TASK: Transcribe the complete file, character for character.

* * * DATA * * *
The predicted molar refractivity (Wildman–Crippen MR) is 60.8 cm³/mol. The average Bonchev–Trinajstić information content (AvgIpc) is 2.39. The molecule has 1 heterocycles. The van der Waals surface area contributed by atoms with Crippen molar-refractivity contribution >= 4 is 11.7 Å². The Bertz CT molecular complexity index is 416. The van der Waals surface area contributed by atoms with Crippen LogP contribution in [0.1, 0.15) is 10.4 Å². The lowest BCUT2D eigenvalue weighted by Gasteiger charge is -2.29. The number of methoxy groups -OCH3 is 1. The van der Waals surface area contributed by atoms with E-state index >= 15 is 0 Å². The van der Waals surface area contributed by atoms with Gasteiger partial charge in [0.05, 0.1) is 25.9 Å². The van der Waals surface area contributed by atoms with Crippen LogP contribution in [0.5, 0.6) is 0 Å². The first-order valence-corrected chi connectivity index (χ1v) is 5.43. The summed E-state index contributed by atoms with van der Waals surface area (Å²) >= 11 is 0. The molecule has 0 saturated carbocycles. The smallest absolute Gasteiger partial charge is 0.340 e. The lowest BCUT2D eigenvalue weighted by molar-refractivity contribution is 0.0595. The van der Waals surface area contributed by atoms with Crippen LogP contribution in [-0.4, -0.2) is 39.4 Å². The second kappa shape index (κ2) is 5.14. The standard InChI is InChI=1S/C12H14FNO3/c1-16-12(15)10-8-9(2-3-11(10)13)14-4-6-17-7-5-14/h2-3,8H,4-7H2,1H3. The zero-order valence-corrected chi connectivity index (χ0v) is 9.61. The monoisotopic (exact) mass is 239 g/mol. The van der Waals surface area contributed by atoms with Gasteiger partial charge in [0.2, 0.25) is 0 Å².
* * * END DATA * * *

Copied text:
The predicted molar refractivity (Wildman–Crippen MR) is 60.8 cm³/mol. The average Bonchev–Trinajstić information content (AvgIpc) is 2.39. The molecule has 1 heterocycles. The van der Waals surface area contributed by atoms with Crippen molar-refractivity contribution >= 4 is 11.7 Å². The Bertz CT molecular complexity index is 416. The van der Waals surface area contributed by atoms with Crippen LogP contribution in [0.1, 0.15) is 10.4 Å². The lowest BCUT2D eigenvalue weighted by Gasteiger charge is -2.29. The number of methoxy groups -OCH3 is 1. The van der Waals surface area contributed by atoms with E-state index >= 15 is 0 Å². The van der Waals surface area contributed by atoms with Gasteiger partial charge in [0.05, 0.1) is 25.9 Å². The van der Waals surface area contributed by atoms with Crippen LogP contribution in [0.5, 0.6) is 0 Å². The first-order valence-corrected chi connectivity index (χ1v) is 5.43. The summed E-state index contributed by atoms with van der Waals surface area (Å²) >= 11 is 0. The molecule has 0 saturated carbocycles. The smallest absolute Gasteiger partial charge is 0.340 e. The lowest BCUT2D eigenvalue weighted by molar-refractivity contribution is 0.0595. The van der Waals surface area contributed by atoms with Crippen LogP contribution in [-0.4, -0.2) is 39.4 Å². The second kappa shape index (κ2) is 5.14. The standard InChI is InChI=1S/C12H14FNO3/c1-16-12(15)10-8-9(2-3-11(10)13)14-4-6-17-7-5-14/h2-3,8H,4-7H2,1H3. The zero-order valence-corrected chi connectivity index (χ0v) is 9.61. The monoisotopic (exact) mass is 239 g/mol. The van der Waals surface area contributed by atoms with Gasteiger partial charge in [0.2, 0.25) is 0 Å².